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Colon Cancer

 

 

Signs/Symptoms

     In most cases, colon cancer does not present any signs or symptoms in the early stages. However, when symptoms do appear there are as follows:

  • Narrow stool

  • Black or dark colored stools

  • Weight loss with no known explanation

  • Rectal bleeding or blood in stool

  • Diarrhea, constipation, or other change in bowel habits

  • Abdominal pain and tenderness, such as cramps, gas, bloating

     Colon cancer symptoms will vary according to the location and size of tumors. The right side of the colon is more spacious, which allows cancers located on the right side of the colon to grow larger in size before any symptoms are noticed. Many right-sided tumors can cause iron deficiency, which in turn leads to anemia from slow blood lost over long periods of time. Typically symptoms of right sided-tumor growth are exhaustion, weakness, and shortness of breath. In contrast, the left side of the colon is narrower, and is more likely to cause blockage of the bowels. For cancers in the left side of the colon, the symptoms are typically constipation, narrow stools, diarrhea, cramps, and bloating.1

 

Risk Factors 

     There are a variety of factors that can increase your chances of having colon cancer. These factors include, but are not limited to:

  • Sedentary lifestyle

  • High red meat and processed meat consumption

  • Family history

  • Alcohol consumption

  • Older age

  • Smoking

  • Diabetes

  • Obesity

 

Prevention 

      Making changes in your lifestyle may also reduce your risk factors for developing colon cancer. It is important to maintain a diet that encompasses a variety of vegetables, whole grain products, and fruits. Eating the proper amount of minerals, fiber, vitamins, and exercising regularly may help to maintain a healthy weight. It is recommended that you receive at least 150 minutes of aerobic activity every week and two or more days of muscle strengthening activities.6 Quitting smoking and limiting alcohol consumption can further reduce your risk.

Screening

      Early detection and removal of precancerous polyps is the most successful prevention of colon cancer.   For detection and removal of polyps, it is important to have annual screening beginning at age 50, or earlier if you are of African-American and American Indian ancestry. It is important to have regular screening to decrease incidence of colon cancer and to begin treatment during earlier stages. There are a variety of screening options, but the three major screening tests are colonoscopies, flexible sigmoidoscopies, and fecal occult blood tests.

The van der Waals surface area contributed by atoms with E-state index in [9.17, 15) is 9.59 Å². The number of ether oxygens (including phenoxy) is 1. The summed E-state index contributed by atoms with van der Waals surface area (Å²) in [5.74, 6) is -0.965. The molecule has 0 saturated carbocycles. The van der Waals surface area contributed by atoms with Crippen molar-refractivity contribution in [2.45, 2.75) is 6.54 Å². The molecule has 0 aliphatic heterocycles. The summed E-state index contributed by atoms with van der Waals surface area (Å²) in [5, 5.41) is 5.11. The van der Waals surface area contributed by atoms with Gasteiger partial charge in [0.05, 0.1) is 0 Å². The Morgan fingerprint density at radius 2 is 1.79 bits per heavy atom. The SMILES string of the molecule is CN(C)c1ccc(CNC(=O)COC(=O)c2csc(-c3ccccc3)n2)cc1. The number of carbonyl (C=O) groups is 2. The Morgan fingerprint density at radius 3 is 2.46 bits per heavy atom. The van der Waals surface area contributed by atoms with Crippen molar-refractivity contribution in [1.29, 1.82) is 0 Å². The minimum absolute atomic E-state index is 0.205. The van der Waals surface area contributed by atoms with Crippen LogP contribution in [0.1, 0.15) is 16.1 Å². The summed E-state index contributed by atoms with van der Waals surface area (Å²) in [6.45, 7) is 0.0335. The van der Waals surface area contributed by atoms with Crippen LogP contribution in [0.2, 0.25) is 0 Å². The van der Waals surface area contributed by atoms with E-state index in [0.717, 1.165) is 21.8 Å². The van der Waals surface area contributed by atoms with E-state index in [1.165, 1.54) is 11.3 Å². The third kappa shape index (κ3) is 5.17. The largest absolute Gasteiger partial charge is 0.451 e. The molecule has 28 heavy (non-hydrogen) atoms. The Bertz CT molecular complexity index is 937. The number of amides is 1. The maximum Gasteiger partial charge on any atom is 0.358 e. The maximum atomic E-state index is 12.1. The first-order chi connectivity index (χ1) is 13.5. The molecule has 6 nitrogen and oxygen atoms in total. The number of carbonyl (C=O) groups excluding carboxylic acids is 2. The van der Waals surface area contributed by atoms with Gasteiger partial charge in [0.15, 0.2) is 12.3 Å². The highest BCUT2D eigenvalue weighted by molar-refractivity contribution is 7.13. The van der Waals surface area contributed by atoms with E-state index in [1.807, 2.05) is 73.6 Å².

A colonoscopy is a screening technique that allows for direct visual examination of the colon and removal of any polyps if present. Before a colonoscopy is performed, patients must take a laxative to cleanse the colon completely.   During the procedure, the patient may be slightly sedated while a fiber optic camera on a flexible tube is used to examine the colon for any polyps or abnormal growths. If a polyp is found, it can be removed by passing a wire lop through the colon scope to cut the growth from the lining of the colon.4

     A flexible sigmoidoscopy is another screening technique that can be used to verify any abnormal findings in a colon x-ray. This technique is similar to a colonoscopy in that it uses a minimally invasive medical device called a flexible endoscope to examine the gastrointestinal tract. The difference is that a sigmoidoscopy is a specialized procedure that examines up to the sigmoid (part of colon closest to anus), while a colonoscopy examines the entire bowel.4

     Fecal occult blood testing is a noninvasive procedure that tests stool samples using chemical indicators for concealed blood. Bloody stools may signify colon cancer or polyps within the colon. The fecal occult test is often a preliminary procedure, and additional tests may be run to determine the source of bleeding. As always, it is important to discuss screening techniques with your primary physician to determine which technique will suite you best.

If you are over the over the age of fifty or have a family history of colon cancer please speak with your primary physician about prevention methods and screening options for colon cancer.

Bibliography

  1. Colorectal Cancer. (2012, May 25). Retrieved July 15, 2012, from American Cancer Society: http://www.cancer.org/Cancer/ColonandRectumCancer/DetailedGuide/colorectal-cancer-what-is-colorectal-cancer?gclid=CNLIw9LQwbECFVS8KgodvHAALw
  2. Espey, D. K., Wu, X.-C., Swan, J., Wiggins, C., Jim, A. M., Ward, E., . . . Edwards, B. K. (2007, November 15). Annual report to the nation on the status of cancer, 1975-2004, featuring cancer in American Indians and Alaska Natives. Cancer, 110(10), 2119-2152. doi:10.1002/cncr.23044
  3. Fecal occult blood test. (2011, June 18). Retrieved July 15, 2012, from Mayo Clinic: http://www.mayoclinic.com/health/fecal-occult-blood-test/MY00620
  4. Longstreth, G. F., & Zieve, D. (Eds.). (2011, October 16). Sigmoidoscopy. Retrieved July 15, 2012, from PubMed health: http://www.ncbi.nlm.nih.gov/pubmedhealth/PMH0004336/
  5. Moynihan, T. J., & Ness, S. M. (2011, August 13). Risk Factors. Retrieved from Mayo Clinic: http://www.mayoclinic.com/health/colon-cancer/ds00035/dsection=risk-factors
  6. Physical Activity for Everyone. (2011, December 1). Retrieved July 15, 2012, from Centers for Disease Control and Prevention: http://www.cdc.gov/physicalactivity/everyone/guidelines/adults.html
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